TechTarget (my employer) is one of the companies who still runs their own Exchange servers. (To my coworkers who will undoubtedly tell me I shouldn't give away private company "secrets" in my blog, I'll tell you that anyone who has ever received an email from a TechTarget employee can view the full details of the message to learn all about our mail infrastructure. Failing that, even a non-geek can randomly type "mail.techtarget.com" into a browser and know we use Exchange 2007.)
Anyway I asked why we didn't use Gmail a few years ago, and the answer I got was, "Gmail has no SLA." Do you know why Gmail has no SLA? Because it's Gmail. They don't need an SLA. When Gmail is down it's in the news. And it's been down for what, like 4 hours once in the past three years? How often are home-grown Exchange servers down? Multiple times per month? Heck, patch Tuesday alone is good for a few hours a month! (Unless you want to build clustered hot spares with failover, which if you do, see Point #1 about Pricing above.)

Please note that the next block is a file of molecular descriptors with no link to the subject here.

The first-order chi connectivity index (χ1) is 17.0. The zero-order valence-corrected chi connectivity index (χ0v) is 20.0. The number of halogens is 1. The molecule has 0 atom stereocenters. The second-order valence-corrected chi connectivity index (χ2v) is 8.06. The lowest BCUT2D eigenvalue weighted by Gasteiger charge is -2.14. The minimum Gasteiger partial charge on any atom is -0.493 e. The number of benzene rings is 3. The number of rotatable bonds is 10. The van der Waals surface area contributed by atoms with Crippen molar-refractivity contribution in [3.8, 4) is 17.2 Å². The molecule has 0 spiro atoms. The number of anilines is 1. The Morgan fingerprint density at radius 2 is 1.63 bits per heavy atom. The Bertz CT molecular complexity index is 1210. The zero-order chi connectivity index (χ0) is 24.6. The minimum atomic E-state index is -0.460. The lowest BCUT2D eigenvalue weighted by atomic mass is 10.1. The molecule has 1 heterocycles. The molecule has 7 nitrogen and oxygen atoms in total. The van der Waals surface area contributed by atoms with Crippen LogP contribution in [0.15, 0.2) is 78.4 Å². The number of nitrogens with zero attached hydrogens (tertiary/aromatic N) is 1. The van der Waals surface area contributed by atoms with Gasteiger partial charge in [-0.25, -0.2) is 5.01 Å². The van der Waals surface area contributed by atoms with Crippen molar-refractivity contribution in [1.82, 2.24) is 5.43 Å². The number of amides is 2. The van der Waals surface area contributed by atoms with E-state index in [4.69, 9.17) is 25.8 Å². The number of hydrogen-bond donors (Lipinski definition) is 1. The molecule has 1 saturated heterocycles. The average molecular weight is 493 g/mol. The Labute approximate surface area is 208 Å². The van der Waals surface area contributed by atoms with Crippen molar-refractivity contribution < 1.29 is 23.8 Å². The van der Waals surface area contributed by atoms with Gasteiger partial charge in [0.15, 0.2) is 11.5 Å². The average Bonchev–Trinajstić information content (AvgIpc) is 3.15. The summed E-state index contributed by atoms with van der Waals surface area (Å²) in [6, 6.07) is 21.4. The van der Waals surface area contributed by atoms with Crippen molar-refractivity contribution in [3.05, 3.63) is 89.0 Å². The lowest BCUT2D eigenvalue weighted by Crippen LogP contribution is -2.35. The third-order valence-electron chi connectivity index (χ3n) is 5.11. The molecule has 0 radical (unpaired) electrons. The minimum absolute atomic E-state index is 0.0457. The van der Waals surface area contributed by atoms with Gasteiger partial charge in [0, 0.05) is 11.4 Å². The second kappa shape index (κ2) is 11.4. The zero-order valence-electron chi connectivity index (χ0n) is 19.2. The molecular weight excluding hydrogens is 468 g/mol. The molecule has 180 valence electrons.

On top of all that, on the rare occasion when Gmail is down, Google has like 100 PhDs who invented the internet scrambling to fix the problem. Think about that. When Gmail is down, Google literally has the guys who wrote Gmail fixing it. When TechTarget goes down, we have Ray. (And we paged him...)
So all VDI should be DaaS?
Of course all of these "onsite Exchange versus Gmail" arguments are the same arguments that apply to public cloud-based services in general, including cloud-based desktops and DaaS versus on-premises VDI. And they also apply to my argument that you can't build and run your own VDI for less cost, with better performance, with more security, and with higher reliability than Amazon. You just can't.
That said, if you still decide that you'd rather build and run your own VDI, that's ok! It's ok, it's ok, it's ok!
The only catch is if you still decide you want to build and run your own VDI, you have to do it knowing it will be more expensive, less secure, and less reliable than Amazon. If that's ok with you, fine. Go for it! You obviously have reasons that are more important than these which require you to build and run your own VDI. Maybe you have specific needs that cloud providers can't provide. Maybe you're just more "comfortable" with it (whatever that means) or maybe you're eccentric or maybe you're protecting your own job. Whatever. Fine. Embrace your own environment, but don't pretend for a second that you can do it better than Amazon.